-- Top element
  MEMBER FUNCTION item (SELF IN OUT stack) RETURN INTEGER,

  -- Is stack empty?
  MEMBER FUNCTION empty RETURN BOOLEAN,

  -- Is stack full?
  MEMBER FUNCTION full RETURN BOOLEAN,

  -- Add x on top
  MEMBER PROCEDURE put (x INTEGER),

  -- Remove top element
  MEMBER PROCEDURE remove,

  -- INVARIANTS
  -- If subprogram is declared in an object type body
  -- it must be defined in the object type specification too.
  MEMBER FUNCTION count_non_negative RETURN BOOLEAN,
  MEMBER FUNCTION count_bounded RETURN BOOLEAN,
  MEMBER FUNCTION empty_if_no_elements RETURN BOOLEAN,
  MEMBER PROCEDURE check_invariants
) NOT FINAL;
/

CREATE OR REPLACE TYPE BODY stack AS
  CONSTRUCTOR FUNCTION stack (n INTEGER) RETURN SELF AS RESULT IS
  BEGIN
    IF dbc.checking_level &gt;= dbc.check_preconditions AND n &lt; 0 THEN
      dbc.display_error ('stack - PRE');
    END IF;

    check_invariants;

    capacity := n;
    stack_implementation := array_t();
    stack_implementation.EXTEND (n);

    IF dbc.checking_level &gt;= dbc.check_pre_postconditions AND capacity &lt;&gt; n THEN
      dbc.display_error ('stack - POST');
    END IF;

    check_invariants;
  END;

  MEMBER FUNCTION item (SELF IN OUT stack) RETURN INTEGER IS
  BEGIN
    IF dbc.checking_level &gt;= dbc.check_preconditions AND empty THEN
      dbc.display_error ('item - PRE');
    END IF;

    check_invariants;

    RETURN stack_implementation(el_count);
  END;

  MEMBER FUNCTION empty RETURN BOOLEAN IS
  BEGIN
    IF el_count = 0 THEN
      RETURN TRUE;
    ELSE
      RETURN FALSE;
    END IF;
  END;

  MEMBER FUNCTION full RETURN BOOLEAN IS
  BEGIN
    IF el_count = capacity THEN
      RETURN TRUE;
    ELSE
      RETURN FALSE;
    END IF;
  END;

  MEMBER PROCEDURE put (x INTEGER) IS
  BEGIN
    IF dbc.checking_level &gt;= dbc.check_preconditions AND full THEN
      dbc.display_error ('put - PRE');
    END IF;

    check_invariants;

    el_count := el_count + 1;
    stack_implementation(el_count) := x;

    -- PL/SQL has not Eiffel's OLD
    -- one_more_item: count = old count + 1
    IF dbc.checking_level &gt;= dbc.check_pre_postconditions AND (empty OR item &lt;&gt; x) THEN
      dbc.display_error ('put - POST');
    END IF;

    check_invariants;
  END;

  MEMBER PROCEDURE remove IS BEGIN
    IF dbc.checking_level &gt;= dbc.check_preconditions AND empty THEN
      dbc.display_error ('remove - PRE');
    END IF;

    check_invariants;

    el_count := el_count - 1;

    -- PL/SQL has not Eiffel's OLD
    -- one_fewer: count = old count - 1
    IF dbc.checking_level &gt;= dbc.check_pre_postconditions AND full THEN
      dbc.display_error ('remove - POST');
    END IF;

    check_invariants;
  END;


  -- INVARIANTS

  MEMBER FUNCTION count_non_negative RETURN BOOLEAN IS
  BEGIN
    IF el_count &gt;= 0 THEN
      RETURN TRUE;
    ELSE
      RETURN FALSE;
    END IF;
  END;

  MEMBER FUNCTION count_bounded RETURN BOOLEAN IS
  BEGIN
    IF el_count &lt;= capacity THEN
      RETURN TRUE;
    ELSE
      RETURN FALSE;
    END IF;
  END;

  MEMBER FUNCTION empty_if_no_elements RETURN BOOLEAN IS
  BEGIN
    IF empty AND (el_count = 0)
       OR
       NOT empty AND (el_count &lt;&gt; 0)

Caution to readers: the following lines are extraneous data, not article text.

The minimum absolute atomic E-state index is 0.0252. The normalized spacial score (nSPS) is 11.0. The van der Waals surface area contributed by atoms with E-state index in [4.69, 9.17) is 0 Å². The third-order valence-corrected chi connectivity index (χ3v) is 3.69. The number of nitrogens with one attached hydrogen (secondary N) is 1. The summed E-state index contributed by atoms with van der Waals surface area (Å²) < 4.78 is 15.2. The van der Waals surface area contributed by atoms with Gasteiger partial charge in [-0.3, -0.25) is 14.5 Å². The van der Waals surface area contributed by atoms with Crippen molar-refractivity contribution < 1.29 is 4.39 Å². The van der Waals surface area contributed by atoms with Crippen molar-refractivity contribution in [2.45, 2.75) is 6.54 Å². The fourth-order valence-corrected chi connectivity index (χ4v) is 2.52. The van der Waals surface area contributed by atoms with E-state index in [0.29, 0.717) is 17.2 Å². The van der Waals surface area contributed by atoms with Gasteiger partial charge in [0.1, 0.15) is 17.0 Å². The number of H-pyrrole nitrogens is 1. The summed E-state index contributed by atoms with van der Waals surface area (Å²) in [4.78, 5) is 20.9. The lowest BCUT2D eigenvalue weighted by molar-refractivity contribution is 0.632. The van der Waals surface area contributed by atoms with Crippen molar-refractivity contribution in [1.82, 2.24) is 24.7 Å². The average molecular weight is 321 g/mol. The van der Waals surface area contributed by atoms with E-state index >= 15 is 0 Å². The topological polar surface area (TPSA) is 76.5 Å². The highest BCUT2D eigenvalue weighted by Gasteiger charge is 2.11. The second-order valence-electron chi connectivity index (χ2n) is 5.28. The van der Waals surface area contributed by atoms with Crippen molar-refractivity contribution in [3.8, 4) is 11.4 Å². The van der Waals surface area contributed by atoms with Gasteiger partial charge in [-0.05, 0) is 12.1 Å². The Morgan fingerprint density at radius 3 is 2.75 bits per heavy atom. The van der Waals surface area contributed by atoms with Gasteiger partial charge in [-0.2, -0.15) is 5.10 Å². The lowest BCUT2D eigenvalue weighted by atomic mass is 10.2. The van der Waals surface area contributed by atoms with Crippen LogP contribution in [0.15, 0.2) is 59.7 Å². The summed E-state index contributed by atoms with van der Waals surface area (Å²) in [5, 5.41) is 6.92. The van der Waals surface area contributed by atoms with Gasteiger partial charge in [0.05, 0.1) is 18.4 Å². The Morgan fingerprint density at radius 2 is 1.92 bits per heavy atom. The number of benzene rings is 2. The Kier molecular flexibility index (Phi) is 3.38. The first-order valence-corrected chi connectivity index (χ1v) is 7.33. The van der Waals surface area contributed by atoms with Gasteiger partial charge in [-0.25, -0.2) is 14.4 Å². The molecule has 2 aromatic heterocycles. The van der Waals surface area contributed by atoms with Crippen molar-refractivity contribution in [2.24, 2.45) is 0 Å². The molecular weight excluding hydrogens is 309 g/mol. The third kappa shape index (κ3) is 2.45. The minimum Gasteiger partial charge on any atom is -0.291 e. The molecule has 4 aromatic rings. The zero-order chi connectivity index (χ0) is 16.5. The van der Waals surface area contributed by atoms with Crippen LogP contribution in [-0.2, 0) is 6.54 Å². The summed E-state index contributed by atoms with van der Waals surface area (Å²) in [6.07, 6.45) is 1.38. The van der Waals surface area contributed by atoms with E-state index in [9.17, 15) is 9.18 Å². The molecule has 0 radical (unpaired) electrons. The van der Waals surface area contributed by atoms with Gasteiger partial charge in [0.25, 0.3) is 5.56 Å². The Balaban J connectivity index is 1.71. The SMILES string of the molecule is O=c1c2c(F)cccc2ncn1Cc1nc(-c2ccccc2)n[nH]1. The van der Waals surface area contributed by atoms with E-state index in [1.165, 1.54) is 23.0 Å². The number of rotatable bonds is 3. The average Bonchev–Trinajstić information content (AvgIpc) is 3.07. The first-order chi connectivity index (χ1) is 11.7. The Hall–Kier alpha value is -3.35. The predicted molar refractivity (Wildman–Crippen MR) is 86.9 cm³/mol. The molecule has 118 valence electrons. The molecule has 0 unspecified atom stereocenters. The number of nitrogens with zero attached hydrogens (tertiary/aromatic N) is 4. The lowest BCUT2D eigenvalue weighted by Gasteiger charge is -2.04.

THEN
      RETURN TRUE;
    ELSE
      RETURN FALSE;
    END IF;
  END;

  MEMBER PROCEDURE check_invariants IS
  BEGIN
    IF dbc.checking_level &lt; dbc.check_pre_post_invariants THEN
      RETURN; -- without checking
    END IF;

    IF NOT count_non_negative THEN
      dbc.display_error ('INVARIANT count_non_negative');
    END IF;

    IF NOT count_bounded THEN
      dbc.display_error ('INVARIANT count_bounded');
    END IF;

    IF NOT empty_if_no_elements THEN
      dbc.display_error ('INVARIANT empty_if_no_elements');
    END IF;
  END;

END; -- class body STACK
/


Best regards,
Zlatko Sirotic
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5 Comments

  1. Zlatko Sirotic on

    I am sending mail to

    info@amis.nl
    Subject: mail for Alex Nuijten – Response to “Contract-Oriented PL/SQL Coding”

    Best regards,
    Zlatko Sirotic

  2. Alex Nuijten on

    Thank you both for your comments.

    Sorry about that, Zlatko, Apperently the formatting is lost when using comments… if you could mail the source to me, I could place it in the body of the post (of course with credits to you)

  3. Zlatko Sirotic on

    Design by contract (DBC) is a method whose author is Bertrand Mayer, also maker of OOPL language Eiffel.
    Simplified, DBC is based on principle that in each routine (procedure or function) with standard code,
    two additional parts – PRECONDITION and POSTCONDITION – need to be asserted.
    An additional assertion in class is called INVARIANT.

    Contract is based on routine’s putting up an obligation to caller (to some other routine)
    to satisfy conditions of precondition and conditions of invariant, and hers (called routine’s) obligation
    to satisfy conditions of postcondition and conditions of invariant.
    The object oriented Eiffel programming language was created to implement DBC.

    For now, other object-oriented languages don’t support directly the ideas behind DBC.
    However, precondition and postcondition are applicable to many programming languages, both object oriented and not OO.
    Invariants are applicable only in OOPL.

    This is my attempt to use DBC methodology (including invariants) in Oracle PL/SQL :)